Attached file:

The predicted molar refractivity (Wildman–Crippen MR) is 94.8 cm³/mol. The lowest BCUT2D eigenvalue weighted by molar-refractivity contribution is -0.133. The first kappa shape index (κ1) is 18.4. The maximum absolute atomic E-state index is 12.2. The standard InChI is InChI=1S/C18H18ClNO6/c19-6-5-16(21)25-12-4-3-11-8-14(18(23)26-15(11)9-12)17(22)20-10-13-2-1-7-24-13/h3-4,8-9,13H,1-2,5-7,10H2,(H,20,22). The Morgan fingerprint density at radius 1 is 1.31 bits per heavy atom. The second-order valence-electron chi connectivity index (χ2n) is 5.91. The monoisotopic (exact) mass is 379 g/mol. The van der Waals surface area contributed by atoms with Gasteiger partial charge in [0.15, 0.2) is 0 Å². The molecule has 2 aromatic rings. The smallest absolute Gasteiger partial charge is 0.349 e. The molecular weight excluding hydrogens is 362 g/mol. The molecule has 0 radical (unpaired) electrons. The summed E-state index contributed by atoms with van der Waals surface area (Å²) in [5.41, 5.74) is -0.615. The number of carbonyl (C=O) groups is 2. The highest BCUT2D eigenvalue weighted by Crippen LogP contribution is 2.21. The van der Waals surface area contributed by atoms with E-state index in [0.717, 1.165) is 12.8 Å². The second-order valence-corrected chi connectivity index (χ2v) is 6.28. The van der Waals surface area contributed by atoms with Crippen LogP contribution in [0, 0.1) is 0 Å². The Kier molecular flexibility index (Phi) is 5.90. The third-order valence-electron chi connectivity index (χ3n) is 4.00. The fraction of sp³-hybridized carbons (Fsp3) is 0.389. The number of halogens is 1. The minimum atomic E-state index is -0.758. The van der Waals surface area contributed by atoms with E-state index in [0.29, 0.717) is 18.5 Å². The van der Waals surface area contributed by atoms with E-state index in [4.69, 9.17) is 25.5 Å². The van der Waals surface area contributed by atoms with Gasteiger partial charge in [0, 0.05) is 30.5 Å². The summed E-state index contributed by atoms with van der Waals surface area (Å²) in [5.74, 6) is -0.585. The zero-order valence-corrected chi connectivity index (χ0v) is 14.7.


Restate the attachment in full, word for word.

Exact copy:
The predicted molar refractivity (Wildman–Crippen MR) is 94.8 cm³/mol. The lowest BCUT2D eigenvalue weighted by molar-refractivity contribution is -0.133. The first kappa shape index (κ1) is 18.4. The maximum absolute atomic E-state index is 12.2. The standard InChI is InChI=1S/C18H18ClNO6/c19-6-5-16(21)25-12-4-3-11-8-14(18(23)26-15(11)9-12)17(22)20-10-13-2-1-7-24-13/h3-4,8-9,13H,1-2,5-7,10H2,(H,20,22). The Morgan fingerprint density at radius 1 is 1.31 bits per heavy atom. The second-order valence-electron chi connectivity index (χ2n) is 5.91. The monoisotopic (exact) mass is 379 g/mol. The van der Waals surface area contributed by atoms with Gasteiger partial charge in [0.15, 0.2) is 0 Å². The molecule has 2 aromatic rings. The smallest absolute Gasteiger partial charge is 0.349 e. The molecular weight excluding hydrogens is 362 g/mol. The molecule has 0 radical (unpaired) electrons. The summed E-state index contributed by atoms with van der Waals surface area (Å²) in [5.41, 5.74) is -0.615. The number of carbonyl (C=O) groups is 2. The highest BCUT2D eigenvalue weighted by Crippen LogP contribution is 2.21. The van der Waals surface area contributed by atoms with E-state index in [0.717, 1.165) is 12.8 Å². The second-order valence-corrected chi connectivity index (χ2v) is 6.28. The van der Waals surface area contributed by atoms with Crippen LogP contribution in [0, 0.1) is 0 Å². The Kier molecular flexibility index (Phi) is 5.90. The third-order valence-electron chi connectivity index (χ3n) is 4.00. The fraction of sp³-hybridized carbons (Fsp3) is 0.389. The number of halogens is 1. The minimum atomic E-state index is -0.758. The van der Waals surface area contributed by atoms with E-state index in [0.29, 0.717) is 18.5 Å². The van der Waals surface area contributed by atoms with E-state index in [4.69, 9.17) is 25.5 Å². The van der Waals surface area contributed by atoms with Gasteiger partial charge in [0, 0.05) is 30.5 Å². The summed E-state index contributed by atoms with van der Waals surface area (Å²) in [5.74, 6) is -0.585. The zero-order valence-corrected chi connectivity index (χ0v) is 14.7.